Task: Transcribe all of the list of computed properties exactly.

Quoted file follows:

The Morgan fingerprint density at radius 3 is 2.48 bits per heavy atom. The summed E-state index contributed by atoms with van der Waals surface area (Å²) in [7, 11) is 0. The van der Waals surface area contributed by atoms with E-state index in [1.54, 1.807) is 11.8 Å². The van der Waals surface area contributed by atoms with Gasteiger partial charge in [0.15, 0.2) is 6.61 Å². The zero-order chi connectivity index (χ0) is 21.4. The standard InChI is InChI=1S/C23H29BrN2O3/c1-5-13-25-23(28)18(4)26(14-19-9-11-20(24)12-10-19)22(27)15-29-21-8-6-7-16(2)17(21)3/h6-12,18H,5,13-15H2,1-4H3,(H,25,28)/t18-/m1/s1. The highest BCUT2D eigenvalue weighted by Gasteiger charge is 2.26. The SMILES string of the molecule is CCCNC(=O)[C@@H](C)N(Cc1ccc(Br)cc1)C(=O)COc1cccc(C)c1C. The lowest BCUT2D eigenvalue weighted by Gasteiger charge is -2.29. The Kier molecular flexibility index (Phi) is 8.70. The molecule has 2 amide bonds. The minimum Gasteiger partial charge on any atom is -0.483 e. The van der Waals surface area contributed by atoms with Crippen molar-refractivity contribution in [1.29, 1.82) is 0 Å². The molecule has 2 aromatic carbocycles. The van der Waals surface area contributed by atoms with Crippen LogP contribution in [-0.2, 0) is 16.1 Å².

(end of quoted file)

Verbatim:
The Morgan fingerprint density at radius 3 is 2.48 bits per heavy atom. The summed E-state index contributed by atoms with van der Waals surface area (Å²) in [7, 11) is 0. The van der Waals surface area contributed by atoms with E-state index in [1.54, 1.807) is 11.8 Å². The van der Waals surface area contributed by atoms with Gasteiger partial charge in [0.15, 0.2) is 6.61 Å². The zero-order chi connectivity index (χ0) is 21.4. The standard InChI is InChI=1S/C23H29BrN2O3/c1-5-13-25-23(28)18(4)26(14-19-9-11-20(24)12-10-19)22(27)15-29-21-8-6-7-16(2)17(21)3/h6-12,18H,5,13-15H2,1-4H3,(H,25,28)/t18-/m1/s1. The highest BCUT2D eigenvalue weighted by Gasteiger charge is 2.26. The SMILES string of the molecule is CCCNC(=O)[C@@H](C)N(Cc1ccc(Br)cc1)C(=O)COc1cccc(C)c1C. The lowest BCUT2D eigenvalue weighted by Gasteiger charge is -2.29. The Kier molecular flexibility index (Phi) is 8.70. The molecule has 2 amide bonds. The minimum Gasteiger partial charge on any atom is -0.483 e. The van der Waals surface area contributed by atoms with Crippen molar-refractivity contribution in [1.29, 1.82) is 0 Å². The molecule has 2 aromatic carbocycles. The van der Waals surface area contributed by atoms with Crippen LogP contribution in [-0.2, 0) is 16.1 Å².